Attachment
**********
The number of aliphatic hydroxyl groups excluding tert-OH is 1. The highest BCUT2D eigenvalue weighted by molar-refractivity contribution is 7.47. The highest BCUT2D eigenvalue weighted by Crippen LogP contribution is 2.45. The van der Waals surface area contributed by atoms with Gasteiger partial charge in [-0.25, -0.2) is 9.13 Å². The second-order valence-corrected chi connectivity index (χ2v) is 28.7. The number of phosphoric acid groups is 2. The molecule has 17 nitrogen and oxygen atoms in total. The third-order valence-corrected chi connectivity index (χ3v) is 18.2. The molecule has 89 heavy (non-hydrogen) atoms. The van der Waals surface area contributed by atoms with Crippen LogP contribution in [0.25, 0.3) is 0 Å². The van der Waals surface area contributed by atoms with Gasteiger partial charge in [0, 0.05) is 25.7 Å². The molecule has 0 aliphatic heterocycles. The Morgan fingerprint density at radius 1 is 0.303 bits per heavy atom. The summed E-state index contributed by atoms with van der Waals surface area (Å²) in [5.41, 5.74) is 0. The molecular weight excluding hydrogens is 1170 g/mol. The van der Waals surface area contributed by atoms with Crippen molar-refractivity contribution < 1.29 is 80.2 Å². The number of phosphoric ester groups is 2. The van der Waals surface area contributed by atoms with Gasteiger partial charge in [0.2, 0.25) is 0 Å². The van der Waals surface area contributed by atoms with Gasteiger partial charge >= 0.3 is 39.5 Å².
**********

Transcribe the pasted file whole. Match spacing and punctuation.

The number of aliphatic hydroxyl groups excluding tert-OH is 1. The highest BCUT2D eigenvalue weighted by molar-refractivity contribution is 7.47. The highest BCUT2D eigenvalue weighted by Crippen LogP contribution is 2.45. The van der Waals surface area contributed by atoms with Gasteiger partial charge in [-0.25, -0.2) is 9.13 Å². The second-order valence-corrected chi connectivity index (χ2v) is 28.7. The number of phosphoric acid groups is 2. The molecule has 17 nitrogen and oxygen atoms in total. The third-order valence-corrected chi connectivity index (χ3v) is 18.2. The molecule has 89 heavy (non-hydrogen) atoms. The van der Waals surface area contributed by atoms with Crippen LogP contribution in [0.25, 0.3) is 0 Å². The van der Waals surface area contributed by atoms with Gasteiger partial charge in [0, 0.05) is 25.7 Å². The molecule has 0 aliphatic heterocycles. The Morgan fingerprint density at radius 1 is 0.303 bits per heavy atom. The summed E-state index contributed by atoms with van der Waals surface area (Å²) in [5.41, 5.74) is 0. The molecular weight excluding hydrogens is 1170 g/mol. The van der Waals surface area contributed by atoms with Crippen molar-refractivity contribution < 1.29 is 80.2 Å². The number of phosphoric ester groups is 2. The van der Waals surface area contributed by atoms with Gasteiger partial charge in [0.2, 0.25) is 0 Å². The van der Waals surface area contributed by atoms with Gasteiger partial charge >= 0.3 is 39.5 Å².